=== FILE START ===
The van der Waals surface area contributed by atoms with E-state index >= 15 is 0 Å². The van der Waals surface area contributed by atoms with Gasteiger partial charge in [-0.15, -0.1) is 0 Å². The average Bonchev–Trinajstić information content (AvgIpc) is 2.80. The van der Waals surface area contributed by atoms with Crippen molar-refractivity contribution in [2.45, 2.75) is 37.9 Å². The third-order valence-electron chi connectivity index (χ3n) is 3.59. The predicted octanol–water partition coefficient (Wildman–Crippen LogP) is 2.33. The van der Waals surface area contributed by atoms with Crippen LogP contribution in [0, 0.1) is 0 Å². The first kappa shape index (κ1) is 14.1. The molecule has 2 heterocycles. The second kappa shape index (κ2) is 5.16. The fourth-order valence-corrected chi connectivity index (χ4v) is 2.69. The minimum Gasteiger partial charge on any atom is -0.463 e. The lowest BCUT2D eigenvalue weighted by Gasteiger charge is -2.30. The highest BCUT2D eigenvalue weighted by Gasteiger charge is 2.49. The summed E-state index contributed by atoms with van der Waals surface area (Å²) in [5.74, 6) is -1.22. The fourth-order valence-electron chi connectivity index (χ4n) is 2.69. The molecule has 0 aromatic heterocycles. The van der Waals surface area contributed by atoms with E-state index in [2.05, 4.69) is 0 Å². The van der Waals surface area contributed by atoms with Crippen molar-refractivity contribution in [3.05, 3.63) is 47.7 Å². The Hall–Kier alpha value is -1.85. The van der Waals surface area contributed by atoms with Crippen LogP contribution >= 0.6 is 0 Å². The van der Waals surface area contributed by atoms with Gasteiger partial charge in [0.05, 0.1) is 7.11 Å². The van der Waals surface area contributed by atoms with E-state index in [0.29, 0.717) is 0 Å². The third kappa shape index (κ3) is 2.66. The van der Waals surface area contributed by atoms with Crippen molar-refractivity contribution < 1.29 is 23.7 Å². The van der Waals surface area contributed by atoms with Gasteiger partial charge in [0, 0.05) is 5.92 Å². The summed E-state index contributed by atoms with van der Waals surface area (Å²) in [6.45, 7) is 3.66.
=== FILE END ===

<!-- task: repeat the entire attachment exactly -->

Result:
The van der Waals surface area contributed by atoms with E-state index >= 15 is 0 Å². The van der Waals surface area contributed by atoms with Gasteiger partial charge in [-0.15, -0.1) is 0 Å². The average Bonchev–Trinajstić information content (AvgIpc) is 2.80. The van der Waals surface area contributed by atoms with Crippen molar-refractivity contribution in [2.45, 2.75) is 37.9 Å². The third-order valence-electron chi connectivity index (χ3n) is 3.59. The predicted octanol–water partition coefficient (Wildman–Crippen LogP) is 2.33. The van der Waals surface area contributed by atoms with Crippen LogP contribution in [0, 0.1) is 0 Å². The first kappa shape index (κ1) is 14.1. The molecule has 2 heterocycles. The second kappa shape index (κ2) is 5.16. The fourth-order valence-corrected chi connectivity index (χ4v) is 2.69. The minimum Gasteiger partial charge on any atom is -0.463 e. The lowest BCUT2D eigenvalue weighted by Gasteiger charge is -2.30. The highest BCUT2D eigenvalue weighted by Gasteiger charge is 2.49. The summed E-state index contributed by atoms with van der Waals surface area (Å²) in [5.74, 6) is -1.22. The fourth-order valence-electron chi connectivity index (χ4n) is 2.69. The molecule has 0 aromatic heterocycles. The van der Waals surface area contributed by atoms with E-state index in [2.05, 4.69) is 0 Å². The van der Waals surface area contributed by atoms with Crippen molar-refractivity contribution in [3.05, 3.63) is 47.7 Å². The Hall–Kier alpha value is -1.85. The van der Waals surface area contributed by atoms with Crippen LogP contribution >= 0.6 is 0 Å². The van der Waals surface area contributed by atoms with Gasteiger partial charge in [0.05, 0.1) is 7.11 Å². The van der Waals surface area contributed by atoms with E-state index in [0.29, 0.717) is 0 Å². The third kappa shape index (κ3) is 2.66. The van der Waals surface area contributed by atoms with Crippen molar-refractivity contribution < 1.29 is 23.7 Å². The van der Waals surface area contributed by atoms with Gasteiger partial charge in [0, 0.05) is 5.92 Å². The summed E-state index contributed by atoms with van der Waals surface area (Å²) in [6.45, 7) is 3.66.